4,3,1
4,3,2

There are 24 arrangements and 4 of these are in the required order
 
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Oct 2008
897
3
Bristol, England
Ok,

first examine what the possibilities are...

the first two cards can be

1 and 2
1 and 3
1 and 4
2 and 3
2 and 4
3 and 4

This rules out four of these pairings since the highest number card is 4

The first two cards can only be 1 and 2 or 1 and 3.

If the first two cards are 1 and 2 then the 3rd card must be 3.
If the first two cards are 1 and 3 then the third card must be 4.

Now that the problem is clear, you can use arrangements or selections to calculate the probabilities.

1,2,3 has a \(\displaystyle \frac{1}{4}\ \frac{1}{3}\ \frac{1}{2}\) probability

because there is a 1 in 4 chance of picking 1 first,
a 1 in 3 chance of picking 2 second
and a 1 in 2 chance of picking 4 third.

Also, the 2 could come before 1, but the probability is the same.

So the probability of a 1 and 2 followed by 3 is \(\displaystyle 2\frac{1}{4}\ \frac{1}{3}\ \frac{1}{2}=\frac{1}{12}\)

Working out the probability of 1,3,4 or 3,1,4 is the same procedure.

Adding up the probabilities, you get 1/12+1/12=2/12=1/6

You can list the options also

1,2,3
1,2,4
1,3,2
1,3,4
1,4,2
1,4,3
2,1,3
2,1,4
2,3,1
2,3,4
2,4,1
2,4,3
3,1,2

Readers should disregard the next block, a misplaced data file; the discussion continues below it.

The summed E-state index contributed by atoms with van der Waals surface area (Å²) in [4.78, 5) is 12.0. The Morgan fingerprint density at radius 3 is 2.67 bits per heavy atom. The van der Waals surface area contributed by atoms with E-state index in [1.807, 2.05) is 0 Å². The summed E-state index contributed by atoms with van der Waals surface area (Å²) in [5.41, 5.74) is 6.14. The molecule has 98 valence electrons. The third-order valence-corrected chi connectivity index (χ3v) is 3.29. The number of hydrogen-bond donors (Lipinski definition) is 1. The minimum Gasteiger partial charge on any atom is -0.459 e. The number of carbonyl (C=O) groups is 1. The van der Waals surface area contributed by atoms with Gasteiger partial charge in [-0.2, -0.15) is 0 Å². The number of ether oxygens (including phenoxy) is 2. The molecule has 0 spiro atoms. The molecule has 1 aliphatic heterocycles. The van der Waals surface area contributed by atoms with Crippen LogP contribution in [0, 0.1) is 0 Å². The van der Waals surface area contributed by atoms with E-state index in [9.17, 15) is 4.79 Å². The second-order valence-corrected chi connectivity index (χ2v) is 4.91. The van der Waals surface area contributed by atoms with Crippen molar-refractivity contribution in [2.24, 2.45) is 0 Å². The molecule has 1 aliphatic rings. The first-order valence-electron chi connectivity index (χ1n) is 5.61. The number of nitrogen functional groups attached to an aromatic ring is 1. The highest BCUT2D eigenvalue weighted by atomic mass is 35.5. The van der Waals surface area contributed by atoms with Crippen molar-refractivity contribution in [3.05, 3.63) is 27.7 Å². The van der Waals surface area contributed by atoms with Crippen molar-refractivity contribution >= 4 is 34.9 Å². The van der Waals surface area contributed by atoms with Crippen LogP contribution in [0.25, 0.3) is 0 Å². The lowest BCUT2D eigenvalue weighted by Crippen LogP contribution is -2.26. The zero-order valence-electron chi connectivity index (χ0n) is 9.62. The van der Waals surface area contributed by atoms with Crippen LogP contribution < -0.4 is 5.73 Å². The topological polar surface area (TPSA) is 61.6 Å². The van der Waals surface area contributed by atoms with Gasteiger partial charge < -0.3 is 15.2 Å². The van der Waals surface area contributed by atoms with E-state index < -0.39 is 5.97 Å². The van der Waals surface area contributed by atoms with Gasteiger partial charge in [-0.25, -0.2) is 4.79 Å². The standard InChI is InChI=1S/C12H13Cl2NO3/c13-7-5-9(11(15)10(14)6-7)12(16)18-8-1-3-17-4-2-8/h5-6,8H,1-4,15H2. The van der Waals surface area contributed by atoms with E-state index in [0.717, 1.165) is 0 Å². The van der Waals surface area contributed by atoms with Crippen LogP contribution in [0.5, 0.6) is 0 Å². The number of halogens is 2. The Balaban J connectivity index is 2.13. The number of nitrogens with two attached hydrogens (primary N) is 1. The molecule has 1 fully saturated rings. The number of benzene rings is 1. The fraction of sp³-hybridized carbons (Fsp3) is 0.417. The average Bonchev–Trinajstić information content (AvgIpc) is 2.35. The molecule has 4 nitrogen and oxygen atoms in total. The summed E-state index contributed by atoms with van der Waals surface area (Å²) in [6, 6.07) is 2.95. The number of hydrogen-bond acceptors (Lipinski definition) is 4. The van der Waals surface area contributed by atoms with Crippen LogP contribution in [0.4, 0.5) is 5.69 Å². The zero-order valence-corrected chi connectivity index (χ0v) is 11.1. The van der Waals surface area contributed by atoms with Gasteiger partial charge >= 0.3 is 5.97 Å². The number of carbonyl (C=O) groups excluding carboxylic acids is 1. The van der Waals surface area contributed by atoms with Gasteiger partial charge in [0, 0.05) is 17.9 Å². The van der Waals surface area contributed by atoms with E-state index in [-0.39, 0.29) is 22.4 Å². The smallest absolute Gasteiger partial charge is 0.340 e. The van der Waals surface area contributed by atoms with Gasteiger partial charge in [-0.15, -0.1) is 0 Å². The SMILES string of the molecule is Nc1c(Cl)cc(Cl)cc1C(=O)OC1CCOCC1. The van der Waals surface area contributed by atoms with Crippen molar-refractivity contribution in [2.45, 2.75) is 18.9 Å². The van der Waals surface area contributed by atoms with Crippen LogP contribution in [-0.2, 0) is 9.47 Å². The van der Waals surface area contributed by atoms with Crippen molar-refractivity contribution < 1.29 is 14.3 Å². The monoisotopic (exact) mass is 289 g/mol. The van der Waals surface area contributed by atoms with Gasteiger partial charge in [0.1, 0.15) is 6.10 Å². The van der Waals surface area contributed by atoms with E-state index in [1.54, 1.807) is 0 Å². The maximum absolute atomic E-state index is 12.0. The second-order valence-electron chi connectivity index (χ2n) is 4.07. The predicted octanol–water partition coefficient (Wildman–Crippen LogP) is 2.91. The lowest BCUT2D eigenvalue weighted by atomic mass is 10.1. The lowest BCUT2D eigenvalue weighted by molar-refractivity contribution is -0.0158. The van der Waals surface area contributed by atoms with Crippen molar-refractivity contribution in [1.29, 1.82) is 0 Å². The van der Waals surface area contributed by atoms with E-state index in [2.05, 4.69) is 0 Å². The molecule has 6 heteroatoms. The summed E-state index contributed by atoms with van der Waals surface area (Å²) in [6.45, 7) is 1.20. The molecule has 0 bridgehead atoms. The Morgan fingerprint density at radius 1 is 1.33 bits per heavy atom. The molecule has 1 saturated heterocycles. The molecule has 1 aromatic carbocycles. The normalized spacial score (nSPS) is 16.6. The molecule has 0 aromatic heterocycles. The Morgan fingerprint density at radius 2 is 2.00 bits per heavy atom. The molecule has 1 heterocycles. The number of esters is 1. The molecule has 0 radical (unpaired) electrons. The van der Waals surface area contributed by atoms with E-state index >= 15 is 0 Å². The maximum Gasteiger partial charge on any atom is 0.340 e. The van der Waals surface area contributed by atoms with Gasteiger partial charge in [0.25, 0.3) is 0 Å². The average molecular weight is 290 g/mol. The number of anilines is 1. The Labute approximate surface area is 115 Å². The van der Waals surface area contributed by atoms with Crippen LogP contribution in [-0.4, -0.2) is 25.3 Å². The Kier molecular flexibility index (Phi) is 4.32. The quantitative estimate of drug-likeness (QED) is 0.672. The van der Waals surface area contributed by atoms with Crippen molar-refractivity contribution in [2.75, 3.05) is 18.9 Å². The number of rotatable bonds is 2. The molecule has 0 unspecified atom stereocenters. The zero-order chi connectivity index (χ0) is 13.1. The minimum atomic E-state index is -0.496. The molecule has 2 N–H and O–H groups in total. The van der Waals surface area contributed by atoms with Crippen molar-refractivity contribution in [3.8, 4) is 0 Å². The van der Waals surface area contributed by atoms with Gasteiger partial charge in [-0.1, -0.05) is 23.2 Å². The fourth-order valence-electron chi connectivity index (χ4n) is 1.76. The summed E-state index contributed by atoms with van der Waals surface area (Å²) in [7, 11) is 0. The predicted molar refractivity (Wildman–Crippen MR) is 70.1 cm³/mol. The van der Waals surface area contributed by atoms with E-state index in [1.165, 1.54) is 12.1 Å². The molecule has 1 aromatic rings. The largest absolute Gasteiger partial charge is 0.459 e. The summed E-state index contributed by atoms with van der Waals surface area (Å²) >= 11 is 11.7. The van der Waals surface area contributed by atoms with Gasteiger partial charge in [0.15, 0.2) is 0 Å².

3,1,4
3,2,1
3,2,4
3,4,1
3,4,2
4,1,2
4,1,3
4,2,1
4,2,3
4,3,1
4,3,2

There are 24 arrangements and 4 of these are in the required order

when adding 1/4 + 1/3 +1/2 how does it = 1/12??
wouldn't it be 1/9?
 
Dec 2009
3,120
1,342
when adding 1/4 + 1/3 +1/2 how does it = 1/12??
wouldn't it be 1/9?
We sum the probabilities of each way to get the desired result.

Each way involves the multiplication of the probabilities at each stage of choosing cards for that way.

In other words......

1,2,3 is 1 followed by 2 followed by 3.

This is a "successful" sequence from the perspective of the number of the 3rd card
being the sum of the numbers of the first two cards.

This is.... 1 and 2 and 3 together.

So, to calculate the probability of this happening, we calculate

(i) the probability that 1 came first, this is 1/4
(ii) the probability that 2 came second, this is 1/3 as there are three cards left and 2 is one of them
(iii) the probability that 3 came third.

The probability that 1,2,3 happened in that order is the product of those "stage-by-stage" probabilities.

The probability of 1 and 2 and 3 in that order is \(\displaystyle \frac{1}{4}\ \frac{1}{3}\ \frac{1}{2}\)

That's where we multiply probabilities.

Now we can also have 2,1,3 so that probability must be worked out.
Also 1,3,4 and 3,1,4 are successful outcomes.

Hence we calculate the probabilities for those 4 ways of getting a successful
outcome and then add them all up

In other words....1,2,3 or 2,1,3 or 1,3,4 or 3,1,4

is a successful outcome.

Or.... add probabilities
And...multiply probabilities

is a way to think of it.

You can check from the sequences listed how the probabilities should work out